An Undergrad’s Take on Her BCG Internship

Matte_Megan v2When Megan Matte was in middle school, she began preparing for a career in business. She had the opportunity to go to a magnet high school – a school which allowed students to focus on specific career paths – where she narrowed her options down to business or culinary arts.

Now an economics major and rising fourth year at the University of Chicago, she is fully committed and completing the latest step on her path – an internship as a summer associate with the Boston Consulting Group (BCG).

“My practical side eventually won out, and I went with business. That was probably for the best, because I’ve found that I love the fast-paced, challenging business environment but don’t have much patience when it comes to following recipes,” says Matte.

Finding an Internship

Leading up to this summer, she applied to nearly 10 internships, including BCG, and says that undergrads looking to do the same should definitely plan their course loads and schedules to accommodate for it, since recruiting is a big time commitment during the winter. With BCG specifically, there were two rounds of interviews, each involving conversations with two separate interviewers.

Matte says that consulting firms are famous for their case-style interviews, where interviewers present business problems that the interviewees should answer on the spot. Her hardest, but most interesting, question was: “Imagine the client CEO just got in the elevator with you – what do you tell her?”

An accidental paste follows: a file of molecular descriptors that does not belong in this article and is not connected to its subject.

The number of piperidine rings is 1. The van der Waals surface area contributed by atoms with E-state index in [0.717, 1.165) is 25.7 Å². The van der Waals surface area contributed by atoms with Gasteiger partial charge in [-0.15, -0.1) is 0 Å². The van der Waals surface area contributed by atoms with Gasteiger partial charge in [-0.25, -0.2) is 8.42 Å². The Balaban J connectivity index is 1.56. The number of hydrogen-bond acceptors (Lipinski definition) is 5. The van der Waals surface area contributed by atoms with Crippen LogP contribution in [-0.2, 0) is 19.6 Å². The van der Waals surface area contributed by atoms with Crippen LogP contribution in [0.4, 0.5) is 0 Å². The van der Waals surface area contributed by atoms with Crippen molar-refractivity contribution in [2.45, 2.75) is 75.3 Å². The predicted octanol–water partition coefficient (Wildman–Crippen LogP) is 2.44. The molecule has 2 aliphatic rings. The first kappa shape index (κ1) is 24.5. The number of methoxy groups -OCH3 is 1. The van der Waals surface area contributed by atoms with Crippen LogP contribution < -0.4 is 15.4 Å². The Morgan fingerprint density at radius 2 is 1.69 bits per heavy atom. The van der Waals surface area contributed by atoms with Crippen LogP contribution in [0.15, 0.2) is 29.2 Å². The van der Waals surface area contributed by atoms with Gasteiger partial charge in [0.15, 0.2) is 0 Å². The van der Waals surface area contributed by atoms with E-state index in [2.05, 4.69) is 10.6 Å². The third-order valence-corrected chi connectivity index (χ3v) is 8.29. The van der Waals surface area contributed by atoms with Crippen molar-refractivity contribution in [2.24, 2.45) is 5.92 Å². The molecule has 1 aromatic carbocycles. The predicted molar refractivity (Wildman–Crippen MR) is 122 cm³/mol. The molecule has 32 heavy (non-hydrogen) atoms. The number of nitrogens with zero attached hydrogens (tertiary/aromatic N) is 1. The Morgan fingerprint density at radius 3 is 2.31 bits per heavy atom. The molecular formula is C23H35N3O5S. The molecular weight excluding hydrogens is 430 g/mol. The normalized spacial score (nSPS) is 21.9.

“The question can sometimes trip you up because the interviewer always asks it right after you’ve been knee-deep in the data and details, and you have to be able to instantly move to a high-level view of the issue and synthesize together everything you’ve learned. It’s a tough skill to master, but thinking on your feet is so important for the job.”

A Typical Day

Most of Matte’s days begin at 8 am, and with some variation depending on her team’s workload, end at 6:30 pm. Her internship is with BCG in Chicago, and since she goes to school in the same city, she can commute from her college apartment to the downtown office. Similarly, most of her consulting casework is local, though she does have a client in Wisconsin and drives out there with her team when they need to be on-site.

“If I had to give a breakdown, I probably spend 20% of my time in meetings, 30% working collaboratively with my teammates, 40% working independently on my own assignments, and the remaining 10% on administrative tasks like answering email. Most of my day-to-day involves modeling in Excel or communicating output in a PowerPoint presentation,” she says.

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